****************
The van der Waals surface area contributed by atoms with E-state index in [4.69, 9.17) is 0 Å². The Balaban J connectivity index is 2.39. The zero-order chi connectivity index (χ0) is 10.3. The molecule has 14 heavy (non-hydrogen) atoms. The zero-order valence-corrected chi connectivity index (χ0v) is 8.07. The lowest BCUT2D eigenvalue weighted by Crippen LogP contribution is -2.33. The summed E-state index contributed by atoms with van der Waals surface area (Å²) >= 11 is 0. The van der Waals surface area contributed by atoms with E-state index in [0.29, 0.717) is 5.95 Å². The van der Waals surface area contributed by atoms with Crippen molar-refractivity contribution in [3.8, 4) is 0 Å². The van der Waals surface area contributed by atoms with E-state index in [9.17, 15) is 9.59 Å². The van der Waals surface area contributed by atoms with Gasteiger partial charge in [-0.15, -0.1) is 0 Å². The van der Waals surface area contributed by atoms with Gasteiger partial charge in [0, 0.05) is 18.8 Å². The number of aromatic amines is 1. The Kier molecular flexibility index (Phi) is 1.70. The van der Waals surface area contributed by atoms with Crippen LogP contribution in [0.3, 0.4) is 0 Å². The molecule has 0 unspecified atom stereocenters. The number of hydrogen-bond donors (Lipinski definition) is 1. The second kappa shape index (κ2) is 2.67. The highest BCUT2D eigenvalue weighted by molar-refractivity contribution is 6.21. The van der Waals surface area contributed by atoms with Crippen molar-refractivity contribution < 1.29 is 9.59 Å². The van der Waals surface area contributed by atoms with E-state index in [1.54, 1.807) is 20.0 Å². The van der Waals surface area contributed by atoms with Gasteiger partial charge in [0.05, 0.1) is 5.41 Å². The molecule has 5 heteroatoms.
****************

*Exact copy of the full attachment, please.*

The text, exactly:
The van der Waals surface area contributed by atoms with E-state index in [4.69, 9.17) is 0 Å². The Balaban J connectivity index is 2.39. The zero-order chi connectivity index (χ0) is 10.3. The molecule has 14 heavy (non-hydrogen) atoms. The zero-order valence-corrected chi connectivity index (χ0v) is 8.07. The lowest BCUT2D eigenvalue weighted by Crippen LogP contribution is -2.33. The summed E-state index contributed by atoms with van der Waals surface area (Å²) >= 11 is 0. The van der Waals surface area contributed by atoms with E-state index in [0.29, 0.717) is 5.95 Å². The van der Waals surface area contributed by atoms with Crippen molar-refractivity contribution in [3.8, 4) is 0 Å². The van der Waals surface area contributed by atoms with E-state index in [9.17, 15) is 9.59 Å². The van der Waals surface area contributed by atoms with Gasteiger partial charge in [-0.15, -0.1) is 0 Å². The van der Waals surface area contributed by atoms with Gasteiger partial charge in [0, 0.05) is 18.8 Å². The number of aromatic amines is 1. The Kier molecular flexibility index (Phi) is 1.70. The van der Waals surface area contributed by atoms with Crippen LogP contribution in [0.3, 0.4) is 0 Å². The molecule has 0 unspecified atom stereocenters. The number of hydrogen-bond donors (Lipinski definition) is 1. The second kappa shape index (κ2) is 2.67. The highest BCUT2D eigenvalue weighted by molar-refractivity contribution is 6.21. The van der Waals surface area contributed by atoms with Crippen molar-refractivity contribution < 1.29 is 9.59 Å². The van der Waals surface area contributed by atoms with E-state index in [1.54, 1.807) is 20.0 Å². The van der Waals surface area contributed by atoms with Gasteiger partial charge in [0.05, 0.1) is 5.41 Å². The molecule has 5 heteroatoms.